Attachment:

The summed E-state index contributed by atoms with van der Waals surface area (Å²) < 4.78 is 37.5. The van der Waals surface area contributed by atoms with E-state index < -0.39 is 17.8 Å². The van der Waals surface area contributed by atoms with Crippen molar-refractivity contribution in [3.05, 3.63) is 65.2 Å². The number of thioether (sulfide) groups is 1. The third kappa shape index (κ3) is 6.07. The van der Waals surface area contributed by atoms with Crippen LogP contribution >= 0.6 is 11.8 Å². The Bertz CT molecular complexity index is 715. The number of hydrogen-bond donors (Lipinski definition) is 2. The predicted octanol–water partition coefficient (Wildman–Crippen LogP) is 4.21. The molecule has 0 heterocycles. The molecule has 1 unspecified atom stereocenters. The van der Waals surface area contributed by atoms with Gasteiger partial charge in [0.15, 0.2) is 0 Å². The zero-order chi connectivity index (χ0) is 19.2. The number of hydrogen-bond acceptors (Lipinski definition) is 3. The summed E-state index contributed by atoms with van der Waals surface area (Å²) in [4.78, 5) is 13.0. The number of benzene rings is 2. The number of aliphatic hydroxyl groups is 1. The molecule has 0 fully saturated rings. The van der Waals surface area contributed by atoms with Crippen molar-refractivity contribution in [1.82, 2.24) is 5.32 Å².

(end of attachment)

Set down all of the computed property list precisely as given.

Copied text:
The summed E-state index contributed by atoms with van der Waals surface area (Å²) < 4.78 is 37.5. The van der Waals surface area contributed by atoms with E-state index < -0.39 is 17.8 Å². The van der Waals surface area contributed by atoms with Crippen molar-refractivity contribution in [3.05, 3.63) is 65.2 Å². The number of thioether (sulfide) groups is 1. The third kappa shape index (κ3) is 6.07. The van der Waals surface area contributed by atoms with Crippen LogP contribution >= 0.6 is 11.8 Å². The Bertz CT molecular complexity index is 715. The number of hydrogen-bond donors (Lipinski definition) is 2. The predicted octanol–water partition coefficient (Wildman–Crippen LogP) is 4.21. The molecule has 0 heterocycles. The molecule has 1 unspecified atom stereocenters. The van der Waals surface area contributed by atoms with Gasteiger partial charge in [0.15, 0.2) is 0 Å². The zero-order chi connectivity index (χ0) is 19.2. The number of hydrogen-bond acceptors (Lipinski definition) is 3. The summed E-state index contributed by atoms with van der Waals surface area (Å²) in [4.78, 5) is 13.0. The number of benzene rings is 2. The number of aliphatic hydroxyl groups is 1. The molecule has 0 fully saturated rings. The van der Waals surface area contributed by atoms with Crippen molar-refractivity contribution in [1.82, 2.24) is 5.32 Å².